Wednesday, April 23, 2014
By Allen G. Breed and Denise Lavoie / The Associated Press
BOSTON — Just hours before one of the Boston Marathon suspects and his brother allegedly gunned down a campus police officer, authorities say he exchanged a series of text messages with a friend who'd become suspicious after seeing what looked like a familiar face being flashed on television.
May 1, 2013 - Azamat Tazhayakov, from left, Dias Kadyrbayev and Dzhokhar Tsarnaev pose at Times Square in a framegrab from Tsarnaev's page on VKontakt, the Russian equivalent of Facebook. Tazhayakov and Kadyrbayev are charged with conspiracy to obstruct justice by plotting to dispose of a laptop computer and a backpack containing fireworks belonging to Tsarnaev.
Dias Kadyrbayev, a student at the University of Massachusetts-Dartmouth, texted his college buddy Dzhokhar Tsarnaev, saying he looked like one of the bombing suspects.
"Tsarnaev's return texts contained 'lol' and other things Kadyrbayev interpreted as jokes such as 'you better not text me' and 'come to my room and take whatever you want,' " an FBI agent wrote in an affidavit.
Those texts set off a series of events that on Wednesday led to Kadyrbayev and his roommate Azamat Tazhayakov, natives of Kazakhstan, being charged with conspiring to destroy emptied fireworks and other evidence linking their friend to the deadly April 15 blasts. Robel Phillipos, who graduated from Cambridge Rindge and Latin High School with Tsarnaev in 2011, was charged with lying to investigators about the April 18 visit to his friend's dorm room to retrieve the items.
Tazhayakov also told authorities that during a meal about a month before the terror attacks, Tsarnaev informed him and Kadyrbayev "that he knew how to make a bomb." That is significant because, before he was advised of his rights not to speak with authorities, the 19-year-old bombing suspect allegedly said that his older brother had only recently recruited him to be part of the attack.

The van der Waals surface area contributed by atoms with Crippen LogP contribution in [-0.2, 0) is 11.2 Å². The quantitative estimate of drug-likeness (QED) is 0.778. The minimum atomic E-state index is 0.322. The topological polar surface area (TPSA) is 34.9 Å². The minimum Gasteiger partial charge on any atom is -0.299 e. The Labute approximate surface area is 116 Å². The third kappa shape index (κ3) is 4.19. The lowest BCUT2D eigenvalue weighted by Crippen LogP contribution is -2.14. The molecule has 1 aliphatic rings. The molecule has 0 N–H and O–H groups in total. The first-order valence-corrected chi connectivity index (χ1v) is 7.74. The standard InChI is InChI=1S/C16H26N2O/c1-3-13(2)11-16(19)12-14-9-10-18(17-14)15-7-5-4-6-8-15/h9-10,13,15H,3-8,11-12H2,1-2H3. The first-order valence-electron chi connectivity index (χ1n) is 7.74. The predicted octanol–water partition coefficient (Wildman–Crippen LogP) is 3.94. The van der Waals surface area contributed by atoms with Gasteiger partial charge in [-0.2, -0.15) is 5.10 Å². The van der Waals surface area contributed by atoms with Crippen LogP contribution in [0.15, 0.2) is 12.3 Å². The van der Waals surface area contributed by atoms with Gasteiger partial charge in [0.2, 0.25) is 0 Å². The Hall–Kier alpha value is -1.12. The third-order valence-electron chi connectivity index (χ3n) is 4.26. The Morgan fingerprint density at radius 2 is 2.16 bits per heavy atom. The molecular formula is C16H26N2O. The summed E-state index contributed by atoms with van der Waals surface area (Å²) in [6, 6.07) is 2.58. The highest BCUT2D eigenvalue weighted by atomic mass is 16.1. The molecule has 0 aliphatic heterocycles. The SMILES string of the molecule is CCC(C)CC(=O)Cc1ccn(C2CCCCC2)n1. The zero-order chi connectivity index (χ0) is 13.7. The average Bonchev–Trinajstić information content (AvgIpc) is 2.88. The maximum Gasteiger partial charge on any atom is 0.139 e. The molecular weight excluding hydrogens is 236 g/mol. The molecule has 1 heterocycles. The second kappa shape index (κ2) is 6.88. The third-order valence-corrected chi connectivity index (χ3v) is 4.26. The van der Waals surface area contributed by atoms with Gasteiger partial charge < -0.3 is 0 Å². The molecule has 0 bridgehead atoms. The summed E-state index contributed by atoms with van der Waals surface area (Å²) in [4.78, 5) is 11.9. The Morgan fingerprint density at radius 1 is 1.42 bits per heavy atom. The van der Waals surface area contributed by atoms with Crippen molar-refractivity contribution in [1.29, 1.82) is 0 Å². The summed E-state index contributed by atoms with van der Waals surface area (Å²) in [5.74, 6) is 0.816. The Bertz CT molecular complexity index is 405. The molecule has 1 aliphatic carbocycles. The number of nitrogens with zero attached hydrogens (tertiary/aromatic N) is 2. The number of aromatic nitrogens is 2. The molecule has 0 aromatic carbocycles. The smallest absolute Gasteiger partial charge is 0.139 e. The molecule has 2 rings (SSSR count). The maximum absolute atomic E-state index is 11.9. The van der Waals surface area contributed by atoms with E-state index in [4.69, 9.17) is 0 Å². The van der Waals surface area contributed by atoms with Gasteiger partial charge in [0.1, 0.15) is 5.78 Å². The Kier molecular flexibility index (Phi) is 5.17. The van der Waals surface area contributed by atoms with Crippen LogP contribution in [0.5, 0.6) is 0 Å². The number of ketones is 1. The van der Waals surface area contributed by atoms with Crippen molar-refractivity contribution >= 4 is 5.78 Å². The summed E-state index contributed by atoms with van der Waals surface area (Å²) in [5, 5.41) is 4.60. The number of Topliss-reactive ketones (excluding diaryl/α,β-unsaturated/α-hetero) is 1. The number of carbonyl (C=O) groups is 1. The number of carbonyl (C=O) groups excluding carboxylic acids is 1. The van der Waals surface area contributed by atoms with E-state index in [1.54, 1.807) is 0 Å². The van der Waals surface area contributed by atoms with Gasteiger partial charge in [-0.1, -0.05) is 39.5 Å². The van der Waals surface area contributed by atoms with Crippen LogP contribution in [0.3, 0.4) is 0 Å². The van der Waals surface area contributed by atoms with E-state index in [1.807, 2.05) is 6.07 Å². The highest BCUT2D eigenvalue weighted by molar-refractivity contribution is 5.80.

Kazakhstan's Foreign Ministry said Thursday it was cooperating with the United States in the case.
"Both Kadyrbayev and Tazhayakov are cooperating with the investigative bodies and providing them assistance," the Kazakh Foreign Ministry said in a statement. "As we have repeatedly stressed, Kazakhstan strongly condemns any form of terrorism. The Kazakhstan side is cooperating with the U.S. law enforcement bodies in their investigation."
Three people were killed and more than 260 wounded on April 15 when two bombs exploded near the marathon's finish line. Tamerlan Tsarnaev, 26, died after a gunfight with police days later. Younger brother Dzhokhar was captured and remains in a prison hospital.
According to the FBI account, just hours after surveillance camera photos of the two suspects were flashed around the world April 18, Tsarnaev's friends suspected he was one of the bombers and removed the backpack along with a laptop from Tsarnaev's room at UMass-Dartmouth.
One of them later threw the backpack in the garbage, and it wound up in a landfill, where it was discovered by law enforcement officers last week, authorities said. In the backpack were fireworks that had been emptied of their gunpowder.
Investigators have not said whether the pressure cooker bombs used in the attacks were made with gunpowder extracted from fireworks.
The lawyers for the Kazakh students said their clients had nothing to do with the bombing and were just as shocked by the crime as everyone else. Phillipos' attorney, Derege Demissie, said outside court: "The only allegation is he made a misrepresentation."
The Kazakh students did not request bail at a court hearing and will be held for another hearing May 14. Phillipos was held for a hearing on Monday. If convicted, Kadyrbayev and Tazhayakov could get up to five years in prison and a $250,000 fine. Phillipos faces a maximum of eight years behind bars and a $250,000 fine.
The mother of the Tsarnaev brothers has said the allegations against her sons are lies.
Kadyrbayev and Tazhayakov have been in jail for more than a week on allegations they were in violation of their student visas, one because he was skipping classes, the other because he was no longer enrolled.
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